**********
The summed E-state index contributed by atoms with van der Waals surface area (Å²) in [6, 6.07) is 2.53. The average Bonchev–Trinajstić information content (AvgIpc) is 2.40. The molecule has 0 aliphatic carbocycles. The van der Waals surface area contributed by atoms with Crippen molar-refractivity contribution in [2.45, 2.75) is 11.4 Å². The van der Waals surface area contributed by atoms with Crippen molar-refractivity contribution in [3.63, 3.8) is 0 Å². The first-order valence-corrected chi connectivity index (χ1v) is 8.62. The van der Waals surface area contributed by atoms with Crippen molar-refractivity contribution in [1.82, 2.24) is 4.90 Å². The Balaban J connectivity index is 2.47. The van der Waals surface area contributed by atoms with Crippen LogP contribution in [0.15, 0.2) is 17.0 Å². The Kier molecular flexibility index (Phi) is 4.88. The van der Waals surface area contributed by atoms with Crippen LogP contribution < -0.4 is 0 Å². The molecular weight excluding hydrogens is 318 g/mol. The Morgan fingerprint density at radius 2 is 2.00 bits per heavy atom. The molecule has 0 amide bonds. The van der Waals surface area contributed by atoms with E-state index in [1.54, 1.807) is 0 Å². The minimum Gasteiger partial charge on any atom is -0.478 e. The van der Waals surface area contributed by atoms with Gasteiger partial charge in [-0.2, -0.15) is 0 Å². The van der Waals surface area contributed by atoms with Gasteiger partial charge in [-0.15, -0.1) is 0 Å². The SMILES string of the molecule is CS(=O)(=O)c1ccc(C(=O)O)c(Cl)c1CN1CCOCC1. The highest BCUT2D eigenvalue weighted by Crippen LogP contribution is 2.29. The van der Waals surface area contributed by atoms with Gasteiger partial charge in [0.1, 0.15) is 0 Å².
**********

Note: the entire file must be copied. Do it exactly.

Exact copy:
The summed E-state index contributed by atoms with van der Waals surface area (Å²) in [6, 6.07) is 2.53. The average Bonchev–Trinajstić information content (AvgIpc) is 2.40. The molecule has 0 aliphatic carbocycles. The van der Waals surface area contributed by atoms with Crippen molar-refractivity contribution in [2.45, 2.75) is 11.4 Å². The van der Waals surface area contributed by atoms with Crippen molar-refractivity contribution in [3.63, 3.8) is 0 Å². The first-order valence-corrected chi connectivity index (χ1v) is 8.62. The van der Waals surface area contributed by atoms with Crippen molar-refractivity contribution in [1.82, 2.24) is 4.90 Å². The Balaban J connectivity index is 2.47. The van der Waals surface area contributed by atoms with Crippen LogP contribution in [0.15, 0.2) is 17.0 Å². The Kier molecular flexibility index (Phi) is 4.88. The van der Waals surface area contributed by atoms with Crippen LogP contribution < -0.4 is 0 Å². The molecular weight excluding hydrogens is 318 g/mol. The Morgan fingerprint density at radius 2 is 2.00 bits per heavy atom. The molecule has 0 amide bonds. The van der Waals surface area contributed by atoms with E-state index in [1.54, 1.807) is 0 Å². The minimum Gasteiger partial charge on any atom is -0.478 e. The van der Waals surface area contributed by atoms with Gasteiger partial charge in [-0.2, -0.15) is 0 Å². The van der Waals surface area contributed by atoms with Gasteiger partial charge in [-0.15, -0.1) is 0 Å². The SMILES string of the molecule is CS(=O)(=O)c1ccc(C(=O)O)c(Cl)c1CN1CCOCC1. The highest BCUT2D eigenvalue weighted by Crippen LogP contribution is 2.29. The van der Waals surface area contributed by atoms with Gasteiger partial charge in [0.1, 0.15) is 0 Å².